Like everyone else, teachers across the country are planning for the total solar eclipse on August 21! It’s a teacher’s dream: a scientific phenomenon is attracting the cultural attention usually reserved for sports, celebrities, and politics. Students are already excited, and that means teachers have the opportunity to turn the eclipse into an educational moment — and a memorable day at school. The eclipse teaching ideas below are a great place to start.
Of course, DonorsChoose.org teachers are already getting ready. Ms. Shelton in Oklahoma is taking the chance to integrate the arts with her STEM teaching, with an eclipse themed craft activity, and Ms. Fugitt in Missouri is upgrading her classroom’s telescopes to be eclipse ready (those telescopes are thanks to the generosity of donors last year!) Ms. Ross is bringing the learning home by encouraging her students to watch and talk about the eclipse with their families.
Here are three more solar eclipse teaching ideas to bring that excitement to your classroom.
Before you go outside, make sure you check out these safety tips from NASA. With the right equipment eclipses are safe, but students staring into the sun could seriously damage their vision!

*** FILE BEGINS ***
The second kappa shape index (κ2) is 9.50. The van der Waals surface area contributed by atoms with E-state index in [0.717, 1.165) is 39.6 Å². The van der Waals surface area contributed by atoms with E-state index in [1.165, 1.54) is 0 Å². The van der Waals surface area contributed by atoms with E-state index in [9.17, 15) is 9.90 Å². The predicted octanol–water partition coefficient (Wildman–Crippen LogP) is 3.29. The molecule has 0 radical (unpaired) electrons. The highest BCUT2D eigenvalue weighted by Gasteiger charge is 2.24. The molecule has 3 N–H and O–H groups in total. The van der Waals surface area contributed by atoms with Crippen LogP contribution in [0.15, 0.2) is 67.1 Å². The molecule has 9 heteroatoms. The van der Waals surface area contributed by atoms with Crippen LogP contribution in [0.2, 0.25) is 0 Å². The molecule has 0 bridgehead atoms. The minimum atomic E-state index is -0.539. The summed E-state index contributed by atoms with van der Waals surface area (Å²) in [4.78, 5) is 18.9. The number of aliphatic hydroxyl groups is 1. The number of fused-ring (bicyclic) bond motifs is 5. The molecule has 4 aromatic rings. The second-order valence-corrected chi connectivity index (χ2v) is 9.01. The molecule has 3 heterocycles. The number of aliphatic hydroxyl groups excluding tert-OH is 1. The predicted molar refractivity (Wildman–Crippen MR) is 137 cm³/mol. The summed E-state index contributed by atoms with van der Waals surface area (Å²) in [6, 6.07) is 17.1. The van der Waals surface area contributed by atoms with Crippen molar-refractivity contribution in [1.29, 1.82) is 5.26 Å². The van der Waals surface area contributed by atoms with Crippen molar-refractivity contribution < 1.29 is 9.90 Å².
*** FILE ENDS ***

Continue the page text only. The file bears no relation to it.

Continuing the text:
1. Eclipse Teaching Ideas: Astronomy
The eclipse will be the sort of event that students remember for the rest of their lives, so it’s a unique opportunity to make sure they also remember the science behind it. NASA’s eclipse website is a great place to start for science class lesson plan ideas, and ISTE has put together a big list of even more resources.
If you aren’t in the path of the eclipse, NASA is livestreaming the event from every angle, including a view from the International Space Station!
2. Eclipse Teaching Ideas: English
This isn’t the first eclipse to make a cultural splash: writers have been talking about eclipses for centuries. Get your students thinking about the symbolism and beauty of the eclipse by introducing them to works from legendary writers like Annie Dillard, Mark Twain, and James Fenimore Cooper.
3. Eclipse Teaching Ideas: History
Our first record of an eclipse is over 5,000 years old, so you have plenty of history to work with! The Great American Eclipse website has a wealth of resources, including maps and other primary source materials from the 17th, 18th, and 19th centuries. These could form the basis of a great DBQ or historical role-playing exercise. You can also dive into ancient eclipse history on NASA’s Eclipse 101 page.
Usually it is a bit of a trick to keep your knowledge from blinding you. But during an eclipse it is easy. – Annie Dillard
How are you teaching the eclipse? Let us know in the comments!